Naminara is unique in other ways, also. At night, all the lights are turned off on the island so that visitors can harmonize with nature under the light of the moon and stars. Most of the paper waste and bottles used by visitors to the island are recycled and re-used. Naminara has a very open hiring and retirement policy so people can work until they are 80 years old if they wish.

The island, especially the Metasequoia path, was one of the main filming locations of the Korean Broadcasting System 2002 television drama series Winter Sonata, starring Bae Yong-joon and Choi Ji-woo. It attracted 270,000 Korean and foreign visitors in 2001. After it was featured in the drama, it attracted 650,000 visitors in 2002. Since then the number of visitors has continued to grow, reaching 2.3 million in 2012 and 3 million in 2014.[3]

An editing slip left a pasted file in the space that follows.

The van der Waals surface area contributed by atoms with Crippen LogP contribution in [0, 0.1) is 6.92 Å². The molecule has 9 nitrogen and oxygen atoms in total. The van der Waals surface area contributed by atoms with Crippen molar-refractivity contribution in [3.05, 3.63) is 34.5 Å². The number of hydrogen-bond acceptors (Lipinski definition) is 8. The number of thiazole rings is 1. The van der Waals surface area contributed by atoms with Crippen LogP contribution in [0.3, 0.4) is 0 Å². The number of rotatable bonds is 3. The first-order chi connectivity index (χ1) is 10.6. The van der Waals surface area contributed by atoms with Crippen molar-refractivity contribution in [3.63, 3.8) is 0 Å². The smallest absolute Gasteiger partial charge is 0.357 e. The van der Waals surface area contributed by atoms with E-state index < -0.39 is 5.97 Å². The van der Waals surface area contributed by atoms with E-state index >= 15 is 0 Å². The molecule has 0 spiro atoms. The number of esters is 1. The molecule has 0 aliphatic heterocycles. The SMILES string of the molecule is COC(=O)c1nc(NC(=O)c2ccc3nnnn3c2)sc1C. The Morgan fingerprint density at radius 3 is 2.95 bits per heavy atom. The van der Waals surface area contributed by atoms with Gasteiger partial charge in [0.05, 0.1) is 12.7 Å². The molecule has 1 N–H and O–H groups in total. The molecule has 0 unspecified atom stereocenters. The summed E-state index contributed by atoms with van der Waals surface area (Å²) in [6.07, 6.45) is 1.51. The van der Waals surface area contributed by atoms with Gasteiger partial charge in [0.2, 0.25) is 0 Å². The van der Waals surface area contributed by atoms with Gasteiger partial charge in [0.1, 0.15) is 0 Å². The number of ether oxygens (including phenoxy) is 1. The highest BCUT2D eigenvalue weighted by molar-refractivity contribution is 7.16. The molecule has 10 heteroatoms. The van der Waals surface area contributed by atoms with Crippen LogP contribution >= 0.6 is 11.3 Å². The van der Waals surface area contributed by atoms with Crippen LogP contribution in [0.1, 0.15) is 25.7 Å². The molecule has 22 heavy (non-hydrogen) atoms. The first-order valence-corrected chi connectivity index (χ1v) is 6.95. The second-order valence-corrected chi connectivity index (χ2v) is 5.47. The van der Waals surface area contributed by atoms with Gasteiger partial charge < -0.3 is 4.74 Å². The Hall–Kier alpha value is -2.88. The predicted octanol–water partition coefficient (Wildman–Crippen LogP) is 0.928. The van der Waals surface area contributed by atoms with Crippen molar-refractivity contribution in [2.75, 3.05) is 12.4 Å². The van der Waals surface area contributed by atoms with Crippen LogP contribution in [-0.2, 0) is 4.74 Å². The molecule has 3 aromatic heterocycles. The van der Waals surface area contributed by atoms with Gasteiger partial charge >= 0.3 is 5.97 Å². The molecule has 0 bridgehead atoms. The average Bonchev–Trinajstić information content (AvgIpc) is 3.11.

Naminara Republic[edit]

Naminara is a micronation, and the "visa" issued by Naminara is required in order to enter Namiseom. It declared itself a self-governing country in 2006 as acceding to General Nami's natural greatness of soul and appointed Ryu Hongjun as the 1st head of culture and Suzanna Samstag Oh as a foreign head. In addition, it has invented its own passport, currency, stamp and telephone card, and has promoted the establishment of Naminara in other countries.[citation needed]


See also[edit]


  1. ^ 네이버 테마백과사전
  2. ^ Welcome to Kwooz!!
  3. ^ Park, Min-young (10 January 2012). "K-drama fever impacts other industries". Korea Herald. Retrieved 29 March 2013. 

Coordinates: 37°47′30″N 127°31′32″E / 37.79154°N 127.525435°E / 37.79154; 127.525435